• BuzzFeed has looked at expanding their empire into other realms of creative industries. Peretti has mentioned getting involved in the creation of apps and mobile videos, as well as their launchings of several podcasts that are centered on Millennial audiences (The Eternal Return of BuzzFeed, 2015). “We see lots of trends merge together. Video, mobile usage, and social media have converged and we are at the center of that behavior,” said Peretti (Bill Connolly, 2017). BuzzFeed always appears to be ahead of the curve, anticipating what we need and want before we even know it. “The largest companies no longer specialize in a particular cultural industry; they now operate across a number of different cultural industries. These conglomerates compete with each other, but, more than ever before, they are connected in complex webs of alliance, partnership and joint venture” (Hesmondhalgh, 2013, p.3). They are spreading vastly and will continue to grow for years to come.
  • Some like to draw similarities between USA Today and BuzzFeed, which Peretti naturally deflects. Although the fact that both embrace charts, photos, and short amounts of text, the resemblance is quite striking. Regarding the trend of each of their success, both platforms attracted an incredible amount of readers. Timesreported USA Today having “earned itself more than five million readers and the grudging respect of competitors and many journalists” (The Eternal Return of BuzzFeed, 2015). New York Times logs in around 57 million unique readers, while BuzzFeed has itself boasts a hefty 78 million (Fortune, 2017).
  • Even though BuzzFeed is an American-based media site, their content has circulated across national borders and become a large source of information and entertainment for people all across the globe, not just young people. Their presence on the Internet extends far beyond the “fluff” pieces that they’re usually known for. The serious political posts should be taken seriously, especially with all their combination of creative research and access to data. BuzzFeed managed to expose an invalid statement from Russian President Vladimir Putin, where he claimed they hadn’t deployed any Russian troops in Ukraine. Social media told us otherwise. A Russian soldier posted pictures of himself driving around in a tank with a geo-tag from inside of the country of Ukraine, which an employee at BuzzFeed uncovered (Bill Connolly, 2017). This goes to show how clever they can get with the use of technology to write interesting and important articles about real life issues in all corners of the world.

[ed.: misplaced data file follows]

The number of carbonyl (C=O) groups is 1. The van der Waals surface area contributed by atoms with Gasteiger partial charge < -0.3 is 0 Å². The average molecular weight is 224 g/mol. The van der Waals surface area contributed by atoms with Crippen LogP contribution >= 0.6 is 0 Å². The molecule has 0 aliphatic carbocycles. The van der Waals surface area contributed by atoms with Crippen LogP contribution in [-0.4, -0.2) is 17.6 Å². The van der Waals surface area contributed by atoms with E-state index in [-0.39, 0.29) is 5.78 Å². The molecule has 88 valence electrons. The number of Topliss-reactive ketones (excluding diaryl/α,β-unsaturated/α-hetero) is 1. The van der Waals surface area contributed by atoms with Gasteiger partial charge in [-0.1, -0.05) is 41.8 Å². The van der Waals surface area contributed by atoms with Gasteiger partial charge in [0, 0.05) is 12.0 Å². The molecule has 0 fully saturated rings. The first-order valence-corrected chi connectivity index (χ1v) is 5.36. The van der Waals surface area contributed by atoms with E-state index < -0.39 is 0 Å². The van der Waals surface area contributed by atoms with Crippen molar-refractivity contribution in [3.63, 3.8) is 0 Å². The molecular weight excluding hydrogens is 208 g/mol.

• The editorial team at BuzzFeed pushes the boundaries of the industry. They dish out media product that relates to specifically to certain groups while keeping them connected in the same swoop. They keep the Internet on their toes by providing early coverage of hot topics, such as same-sex marriage and immigration (The Eternal Return of BuzzFeed, 2015). “The Internet is the most influential medium- and, in some crucial ways, BuzzFeed demonstrates an understanding of that medium better than anyone else” (The Eternal Return of BuzzFeed, 2015). With 200 million unique monthly readers and 1 billion video views a month, it’s safe to assume that BuzzFeed isn’t going away anytime soon.

Lesson:

How to Edit Any Web Page in your Browser

  • Go to Browser Menu.
  • Select View –> Developer –> Developer Tools

 

  • This will open the Developer Tools on any web page.
  • Switch to the Console Tab.

  • Type the following command into the Console window and hit enter:
document.body.contentEditable = true

  • This makes the entire webpage editable- Click anywhere on the web page and start typing.

How many differences do you spot?

  • Once the webpage is refreshed, all the edits will reset back to the original webpage.